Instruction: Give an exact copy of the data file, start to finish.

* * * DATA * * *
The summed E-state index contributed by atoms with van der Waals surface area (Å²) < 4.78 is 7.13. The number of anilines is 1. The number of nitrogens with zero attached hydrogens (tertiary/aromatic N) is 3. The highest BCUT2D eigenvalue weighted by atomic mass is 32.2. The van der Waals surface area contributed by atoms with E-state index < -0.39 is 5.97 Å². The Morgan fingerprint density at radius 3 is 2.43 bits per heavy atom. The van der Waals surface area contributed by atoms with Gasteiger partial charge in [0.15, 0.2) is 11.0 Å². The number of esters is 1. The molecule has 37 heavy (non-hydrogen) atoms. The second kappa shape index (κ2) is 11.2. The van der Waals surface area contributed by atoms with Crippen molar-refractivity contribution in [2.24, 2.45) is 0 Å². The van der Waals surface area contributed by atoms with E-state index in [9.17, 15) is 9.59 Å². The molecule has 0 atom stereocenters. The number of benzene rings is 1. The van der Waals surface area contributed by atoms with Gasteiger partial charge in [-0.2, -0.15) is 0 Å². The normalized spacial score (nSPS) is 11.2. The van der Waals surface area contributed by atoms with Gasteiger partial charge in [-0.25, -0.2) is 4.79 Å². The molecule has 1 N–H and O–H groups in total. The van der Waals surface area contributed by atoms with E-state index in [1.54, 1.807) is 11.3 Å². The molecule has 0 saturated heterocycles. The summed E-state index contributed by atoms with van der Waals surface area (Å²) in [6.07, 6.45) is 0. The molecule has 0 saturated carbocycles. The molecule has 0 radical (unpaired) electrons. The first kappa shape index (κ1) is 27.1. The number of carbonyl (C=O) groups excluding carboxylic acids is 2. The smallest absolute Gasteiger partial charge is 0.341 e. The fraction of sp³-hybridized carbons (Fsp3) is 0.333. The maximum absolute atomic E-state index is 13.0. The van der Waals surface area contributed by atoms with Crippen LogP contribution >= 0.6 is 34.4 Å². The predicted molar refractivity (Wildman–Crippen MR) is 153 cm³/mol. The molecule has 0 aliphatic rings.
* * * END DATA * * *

The summed E-state index contributed by atoms with van der Waals surface area (Å²) < 4.78 is 7.13. The number of anilines is 1. The number of nitrogens with zero attached hydrogens (tertiary/aromatic N) is 3. The highest BCUT2D eigenvalue weighted by atomic mass is 32.2. The van der Waals surface area contributed by atoms with E-state index < -0.39 is 5.97 Å². The Morgan fingerprint density at radius 3 is 2.43 bits per heavy atom. The van der Waals surface area contributed by atoms with Gasteiger partial charge in [0.15, 0.2) is 11.0 Å². The number of esters is 1. The molecule has 37 heavy (non-hydrogen) atoms. The second kappa shape index (κ2) is 11.2. The van der Waals surface area contributed by atoms with Crippen molar-refractivity contribution in [2.24, 2.45) is 0 Å². The van der Waals surface area contributed by atoms with E-state index in [9.17, 15) is 9.59 Å². The molecule has 0 atom stereocenters. The number of benzene rings is 1. The van der Waals surface area contributed by atoms with Gasteiger partial charge in [-0.2, -0.15) is 0 Å². The normalized spacial score (nSPS) is 11.2. The van der Waals surface area contributed by atoms with Gasteiger partial charge in [-0.25, -0.2) is 4.79 Å². The molecule has 1 N–H and O–H groups in total. The van der Waals surface area contributed by atoms with E-state index in [1.54, 1.807) is 11.3 Å². The molecule has 0 saturated heterocycles. The summed E-state index contributed by atoms with van der Waals surface area (Å²) in [6.07, 6.45) is 0. The molecule has 0 saturated carbocycles. The molecule has 0 radical (unpaired) electrons. The first kappa shape index (κ1) is 27.1. The number of carbonyl (C=O) groups excluding carboxylic acids is 2. The smallest absolute Gasteiger partial charge is 0.341 e. The fraction of sp³-hybridized carbons (Fsp3) is 0.333. The maximum absolute atomic E-state index is 13.0. The van der Waals surface area contributed by atoms with Crippen LogP contribution >= 0.6 is 34.4 Å². The predicted molar refractivity (Wildman–Crippen MR) is 153 cm³/mol. The molecule has 0 aliphatic rings.